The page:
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The Concept of Righteous War in Ancient China Essay

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Updated: May 28th, 2021

In early Chinese thought, much attention was dedicated to the issue of was and righteous approaches to it. The philosophers of the late Spring and Autumn, as well as those of Warring States eras, realized the need to put an end to the constantly growing anarchic atmosphere through some wise methods. The 100 Schools thinkers considered it significant to discuss the impact of violence on people’s relationships. As a result, the major political and social philosophies that appeared during this period pay much attention to war. History experts identify two principal views of that time. The first one supported a realist stance and considered war as a practical policy instrument. The second approach viewed war as an immoral and unwise way of settling conflicts and found it acceptable only under some particular conditions.

The first view, which saw war as an instrument of policy, was favored by the Shang kings who were eventually defeated by Zhou people. The last Shang king was known for his cruelty and greed. Therefore, he employed war methods not with righteous objectives but with the aim of gaining more land and power.1 A “monstrous caricature” of vice and lust, the last Shang king was the creator of nefarious tortures who enjoyed orgies and would not refuse from using monstrous methods in regulating conflicts.2 Once, the king cut open his adviser’s body in order to see whether his heart had seven apertures.3 Thus, the story of the Shang kings is one of the many examples of considering war as an effective instrument of policy. It is obvious that it was not effective since people were not satisfied with such leaders, and no benefits for the state could be gained in such a way.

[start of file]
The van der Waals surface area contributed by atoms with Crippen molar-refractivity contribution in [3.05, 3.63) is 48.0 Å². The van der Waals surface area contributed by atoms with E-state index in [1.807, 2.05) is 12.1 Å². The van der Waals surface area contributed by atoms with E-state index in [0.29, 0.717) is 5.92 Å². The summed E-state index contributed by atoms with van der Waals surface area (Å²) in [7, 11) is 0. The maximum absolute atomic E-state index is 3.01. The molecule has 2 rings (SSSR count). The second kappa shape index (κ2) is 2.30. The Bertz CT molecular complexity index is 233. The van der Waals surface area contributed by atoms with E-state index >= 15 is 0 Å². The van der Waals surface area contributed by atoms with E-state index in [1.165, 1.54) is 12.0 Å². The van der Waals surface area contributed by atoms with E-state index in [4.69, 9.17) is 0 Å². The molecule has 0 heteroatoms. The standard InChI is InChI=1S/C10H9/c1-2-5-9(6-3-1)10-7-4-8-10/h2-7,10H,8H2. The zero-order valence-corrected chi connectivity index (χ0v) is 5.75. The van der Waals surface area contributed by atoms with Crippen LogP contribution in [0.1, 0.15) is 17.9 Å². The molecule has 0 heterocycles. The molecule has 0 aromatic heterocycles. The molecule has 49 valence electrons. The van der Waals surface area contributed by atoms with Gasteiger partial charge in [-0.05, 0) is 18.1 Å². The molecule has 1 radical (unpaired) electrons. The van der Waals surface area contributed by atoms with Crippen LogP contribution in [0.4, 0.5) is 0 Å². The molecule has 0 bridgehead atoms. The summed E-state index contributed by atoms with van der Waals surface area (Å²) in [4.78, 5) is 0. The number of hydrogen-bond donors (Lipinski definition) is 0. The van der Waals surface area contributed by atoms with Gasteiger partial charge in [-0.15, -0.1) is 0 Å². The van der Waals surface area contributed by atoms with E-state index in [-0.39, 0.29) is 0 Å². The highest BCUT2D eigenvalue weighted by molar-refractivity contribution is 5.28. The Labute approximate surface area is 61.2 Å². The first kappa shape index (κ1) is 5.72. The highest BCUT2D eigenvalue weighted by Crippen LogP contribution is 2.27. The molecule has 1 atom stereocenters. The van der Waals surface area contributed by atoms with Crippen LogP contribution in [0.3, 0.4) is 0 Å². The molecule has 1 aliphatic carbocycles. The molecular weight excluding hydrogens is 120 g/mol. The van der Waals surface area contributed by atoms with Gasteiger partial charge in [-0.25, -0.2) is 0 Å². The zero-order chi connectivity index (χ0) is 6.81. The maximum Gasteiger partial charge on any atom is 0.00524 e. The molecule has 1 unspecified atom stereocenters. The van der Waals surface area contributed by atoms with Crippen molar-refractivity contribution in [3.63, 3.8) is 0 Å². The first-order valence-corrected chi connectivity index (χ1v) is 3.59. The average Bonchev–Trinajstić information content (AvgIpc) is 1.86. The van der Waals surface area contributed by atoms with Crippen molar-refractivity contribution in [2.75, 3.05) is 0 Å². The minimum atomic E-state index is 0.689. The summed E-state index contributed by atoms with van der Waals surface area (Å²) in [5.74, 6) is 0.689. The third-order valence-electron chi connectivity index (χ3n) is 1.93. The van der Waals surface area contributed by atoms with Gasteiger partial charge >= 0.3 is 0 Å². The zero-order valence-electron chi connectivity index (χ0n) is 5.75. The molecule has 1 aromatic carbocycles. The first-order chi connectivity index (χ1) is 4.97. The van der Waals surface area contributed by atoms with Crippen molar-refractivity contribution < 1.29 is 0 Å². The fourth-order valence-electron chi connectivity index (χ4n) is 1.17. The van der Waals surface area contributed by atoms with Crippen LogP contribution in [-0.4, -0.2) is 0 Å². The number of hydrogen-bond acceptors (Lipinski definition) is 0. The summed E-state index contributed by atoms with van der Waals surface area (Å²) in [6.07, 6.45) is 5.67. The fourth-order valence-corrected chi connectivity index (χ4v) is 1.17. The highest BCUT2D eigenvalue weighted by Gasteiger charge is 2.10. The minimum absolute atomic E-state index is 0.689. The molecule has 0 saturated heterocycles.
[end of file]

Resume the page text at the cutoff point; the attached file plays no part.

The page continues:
The opposite view was associated with tolerating war only under certain circumstances. An example of such an attitude is the fight between the Shang people and Zhou people. The latter became involved in war because they were trying to defend their own land.4 The justification of such wars was in the “moral differential” between the rivals.5 Most of all, there was a great difference between the leaders’ moral nature. The supporters of the second approach were not apt to act cruelly. They only wanted to defend the weaker or not let the enemies take what did not belong to them. Basically, the two approaches to war were the opposition between virtue and vice. Those who initiated wars expressed cruelty and lust. Those who considered war as something immoral engaged in it only when it came to defending justice.